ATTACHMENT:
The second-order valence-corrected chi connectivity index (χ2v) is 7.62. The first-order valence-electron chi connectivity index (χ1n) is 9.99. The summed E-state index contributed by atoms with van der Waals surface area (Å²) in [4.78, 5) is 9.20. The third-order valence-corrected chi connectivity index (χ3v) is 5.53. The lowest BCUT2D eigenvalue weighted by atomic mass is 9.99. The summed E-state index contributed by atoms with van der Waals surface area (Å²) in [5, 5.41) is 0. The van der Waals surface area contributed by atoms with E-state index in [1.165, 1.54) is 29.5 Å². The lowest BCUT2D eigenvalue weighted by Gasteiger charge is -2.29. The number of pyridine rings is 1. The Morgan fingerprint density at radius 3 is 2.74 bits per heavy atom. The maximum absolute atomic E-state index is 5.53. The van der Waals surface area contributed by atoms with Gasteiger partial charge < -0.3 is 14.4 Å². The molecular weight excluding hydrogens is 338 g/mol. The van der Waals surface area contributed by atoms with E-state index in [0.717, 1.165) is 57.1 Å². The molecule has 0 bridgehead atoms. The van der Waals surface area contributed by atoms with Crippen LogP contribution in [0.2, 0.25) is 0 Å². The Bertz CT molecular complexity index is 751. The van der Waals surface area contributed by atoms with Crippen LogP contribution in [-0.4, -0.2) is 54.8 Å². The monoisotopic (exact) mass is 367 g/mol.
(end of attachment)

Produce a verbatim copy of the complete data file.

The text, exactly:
The second-order valence-corrected chi connectivity index (χ2v) is 7.62. The first-order valence-electron chi connectivity index (χ1n) is 9.99. The summed E-state index contributed by atoms with van der Waals surface area (Å²) in [4.78, 5) is 9.20. The third-order valence-corrected chi connectivity index (χ3v) is 5.53. The lowest BCUT2D eigenvalue weighted by atomic mass is 9.99. The summed E-state index contributed by atoms with van der Waals surface area (Å²) in [5, 5.41) is 0. The van der Waals surface area contributed by atoms with E-state index in [1.165, 1.54) is 29.5 Å². The lowest BCUT2D eigenvalue weighted by Gasteiger charge is -2.29. The number of pyridine rings is 1. The Morgan fingerprint density at radius 3 is 2.74 bits per heavy atom. The maximum absolute atomic E-state index is 5.53. The van der Waals surface area contributed by atoms with Gasteiger partial charge < -0.3 is 14.4 Å². The molecular weight excluding hydrogens is 338 g/mol. The van der Waals surface area contributed by atoms with E-state index in [0.717, 1.165) is 57.1 Å². The molecule has 0 bridgehead atoms. The van der Waals surface area contributed by atoms with Crippen LogP contribution in [0.2, 0.25) is 0 Å². The Bertz CT molecular complexity index is 751. The van der Waals surface area contributed by atoms with Crippen LogP contribution in [-0.4, -0.2) is 54.8 Å². The monoisotopic (exact) mass is 367 g/mol.